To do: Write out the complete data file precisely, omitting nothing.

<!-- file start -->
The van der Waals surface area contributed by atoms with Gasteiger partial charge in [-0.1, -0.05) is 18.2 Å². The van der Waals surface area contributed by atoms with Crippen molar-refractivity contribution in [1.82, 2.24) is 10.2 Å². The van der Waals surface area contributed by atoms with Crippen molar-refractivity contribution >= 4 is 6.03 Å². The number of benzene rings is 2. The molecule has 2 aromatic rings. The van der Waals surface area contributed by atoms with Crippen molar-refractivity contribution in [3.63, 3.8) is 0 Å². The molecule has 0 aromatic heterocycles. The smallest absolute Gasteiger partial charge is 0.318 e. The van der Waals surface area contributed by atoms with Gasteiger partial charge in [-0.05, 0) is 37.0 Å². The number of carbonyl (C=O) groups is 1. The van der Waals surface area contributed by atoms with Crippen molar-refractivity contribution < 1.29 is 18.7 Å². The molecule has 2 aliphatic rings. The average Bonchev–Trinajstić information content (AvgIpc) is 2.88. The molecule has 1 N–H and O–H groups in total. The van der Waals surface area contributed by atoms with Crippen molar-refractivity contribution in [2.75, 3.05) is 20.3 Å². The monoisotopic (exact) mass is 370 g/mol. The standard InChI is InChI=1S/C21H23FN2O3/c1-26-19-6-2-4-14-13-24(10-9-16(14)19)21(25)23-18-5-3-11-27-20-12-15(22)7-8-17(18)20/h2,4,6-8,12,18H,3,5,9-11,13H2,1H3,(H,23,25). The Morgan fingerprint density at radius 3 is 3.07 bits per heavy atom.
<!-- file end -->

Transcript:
The van der Waals surface area contributed by atoms with Gasteiger partial charge in [-0.1, -0.05) is 18.2 Å². The van der Waals surface area contributed by atoms with Crippen molar-refractivity contribution in [1.82, 2.24) is 10.2 Å². The van der Waals surface area contributed by atoms with Crippen molar-refractivity contribution >= 4 is 6.03 Å². The number of benzene rings is 2. The molecule has 2 aromatic rings. The van der Waals surface area contributed by atoms with Crippen molar-refractivity contribution in [3.63, 3.8) is 0 Å². The molecule has 0 aromatic heterocycles. The smallest absolute Gasteiger partial charge is 0.318 e. The van der Waals surface area contributed by atoms with Gasteiger partial charge in [-0.05, 0) is 37.0 Å². The number of carbonyl (C=O) groups is 1. The van der Waals surface area contributed by atoms with Crippen molar-refractivity contribution < 1.29 is 18.7 Å². The molecule has 2 aliphatic rings. The average Bonchev–Trinajstić information content (AvgIpc) is 2.88. The molecule has 1 N–H and O–H groups in total. The van der Waals surface area contributed by atoms with Crippen molar-refractivity contribution in [2.75, 3.05) is 20.3 Å². The monoisotopic (exact) mass is 370 g/mol. The standard InChI is InChI=1S/C21H23FN2O3/c1-26-19-6-2-4-14-13-24(10-9-16(14)19)21(25)23-18-5-3-11-27-20-12-15(22)7-8-17(18)20/h2,4,6-8,12,18H,3,5,9-11,13H2,1H3,(H,23,25). The Morgan fingerprint density at radius 3 is 3.07 bits per heavy atom.